The FT-Bh concept (short for ‘Future Toyota B-segment hybrid’) is a lightweight, petrol-hybrid that previews the manufacturer’s vision for motoring in the second half of this decade.
The FT-Bh’s combination of an ultra-lightweight body, piercing aerodynamic design and a super-frugal powertrain means it uses just 2.1 litres of fuel per 100km and emits 49g/km CO2
That makes it about three times more efficient than most small cars, and almost twice as eco-friendly as the Toyota Prius. Toyota has also envisioned a plug-in hybrid version of the of the FT-Bh concept, and believes that car would produce just 19g/km CO2
– equivalent to fuel consumption of 0.8L/100km.
The front-wheel-drive Toyota FT-Bh concept is powered by a 1.0-litre two-cylinder petrol engine, an electric motor and a lithium-ion battery.
At 3985mm long, 1695mm wide, 1400mm tall and with a 2570mm wheelbase, the four-seat FT-Bh surprisingly has similar dimensions to the Toyota Yaris, despite appearing much longer.
The widespread use of high-tensile-strength steel means expensive materials like carbon fibre are not required, while high-expansion foam improves interior thermal management, meaning many components can be made lighter than normal.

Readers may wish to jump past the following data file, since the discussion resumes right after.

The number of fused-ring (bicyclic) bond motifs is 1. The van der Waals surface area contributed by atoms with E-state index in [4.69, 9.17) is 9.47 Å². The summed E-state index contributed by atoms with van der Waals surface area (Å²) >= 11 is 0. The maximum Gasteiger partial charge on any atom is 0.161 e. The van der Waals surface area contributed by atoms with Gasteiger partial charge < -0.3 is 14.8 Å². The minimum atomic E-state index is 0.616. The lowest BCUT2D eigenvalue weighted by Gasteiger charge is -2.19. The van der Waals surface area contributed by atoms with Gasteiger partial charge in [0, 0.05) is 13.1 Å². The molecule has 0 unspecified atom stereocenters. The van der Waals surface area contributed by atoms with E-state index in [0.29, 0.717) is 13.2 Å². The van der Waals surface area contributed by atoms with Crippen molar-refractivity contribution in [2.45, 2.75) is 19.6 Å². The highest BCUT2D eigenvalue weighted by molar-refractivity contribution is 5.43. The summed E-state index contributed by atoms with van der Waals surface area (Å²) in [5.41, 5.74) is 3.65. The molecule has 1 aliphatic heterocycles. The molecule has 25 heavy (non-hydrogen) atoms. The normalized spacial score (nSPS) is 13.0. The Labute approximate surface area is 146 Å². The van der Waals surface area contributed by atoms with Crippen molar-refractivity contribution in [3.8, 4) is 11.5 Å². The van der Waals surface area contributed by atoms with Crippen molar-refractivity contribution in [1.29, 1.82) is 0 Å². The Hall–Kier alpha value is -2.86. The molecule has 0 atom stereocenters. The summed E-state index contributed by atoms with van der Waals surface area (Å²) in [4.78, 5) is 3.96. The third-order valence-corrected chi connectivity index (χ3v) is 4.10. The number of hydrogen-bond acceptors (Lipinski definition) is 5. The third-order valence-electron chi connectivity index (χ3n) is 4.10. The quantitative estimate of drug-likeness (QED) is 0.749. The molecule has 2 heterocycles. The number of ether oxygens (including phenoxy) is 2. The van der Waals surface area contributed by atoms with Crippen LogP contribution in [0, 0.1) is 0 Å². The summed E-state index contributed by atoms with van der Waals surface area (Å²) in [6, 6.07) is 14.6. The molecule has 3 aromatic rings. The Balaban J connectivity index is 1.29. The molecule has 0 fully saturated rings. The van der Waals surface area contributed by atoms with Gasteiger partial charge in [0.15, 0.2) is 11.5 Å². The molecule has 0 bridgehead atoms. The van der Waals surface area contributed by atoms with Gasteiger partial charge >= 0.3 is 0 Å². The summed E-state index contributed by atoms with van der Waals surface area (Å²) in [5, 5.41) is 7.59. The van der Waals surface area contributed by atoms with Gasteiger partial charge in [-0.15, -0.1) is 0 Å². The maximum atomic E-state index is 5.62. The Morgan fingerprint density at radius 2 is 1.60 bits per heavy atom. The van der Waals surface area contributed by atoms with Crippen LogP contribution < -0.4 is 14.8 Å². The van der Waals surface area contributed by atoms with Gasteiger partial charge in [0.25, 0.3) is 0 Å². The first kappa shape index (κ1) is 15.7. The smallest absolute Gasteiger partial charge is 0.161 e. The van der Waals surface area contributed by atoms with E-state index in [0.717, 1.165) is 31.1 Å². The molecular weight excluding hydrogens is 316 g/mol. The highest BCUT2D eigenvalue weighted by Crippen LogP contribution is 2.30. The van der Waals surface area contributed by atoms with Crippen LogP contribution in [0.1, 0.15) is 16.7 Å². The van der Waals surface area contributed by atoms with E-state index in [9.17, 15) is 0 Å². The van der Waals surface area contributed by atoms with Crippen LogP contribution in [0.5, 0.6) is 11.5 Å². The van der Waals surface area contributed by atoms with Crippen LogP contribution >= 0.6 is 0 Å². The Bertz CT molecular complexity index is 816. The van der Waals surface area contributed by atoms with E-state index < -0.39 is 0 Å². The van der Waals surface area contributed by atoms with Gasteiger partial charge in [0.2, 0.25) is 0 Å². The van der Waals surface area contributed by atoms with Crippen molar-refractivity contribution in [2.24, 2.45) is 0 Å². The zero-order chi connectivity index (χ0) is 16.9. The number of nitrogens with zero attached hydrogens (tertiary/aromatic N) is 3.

The end result is a total weight of 786kg – more than 200kg lighter than the Yaris.
The FT-Bh concept inherits elements of Toyota’s next-generation “keen look” design language; the dominant themes being three-dimensionality, a prominent badge, and an inverted ‘U’ shaped open bumper. The vertical headlights integrate into the wheel arches creating a streamlined appearance that continues along the bullet-shaped body, tapering away to the prominent rear and unique squiggle taillights.
The interior embraces the “tensional force” theme with tautly stretched materials and surfaces. The dashboard features a centre display located deep in the dashboard that shows rear views from three cameras, while the rear-view mirror displays smart information about nearby vehicles, road signs and other objects.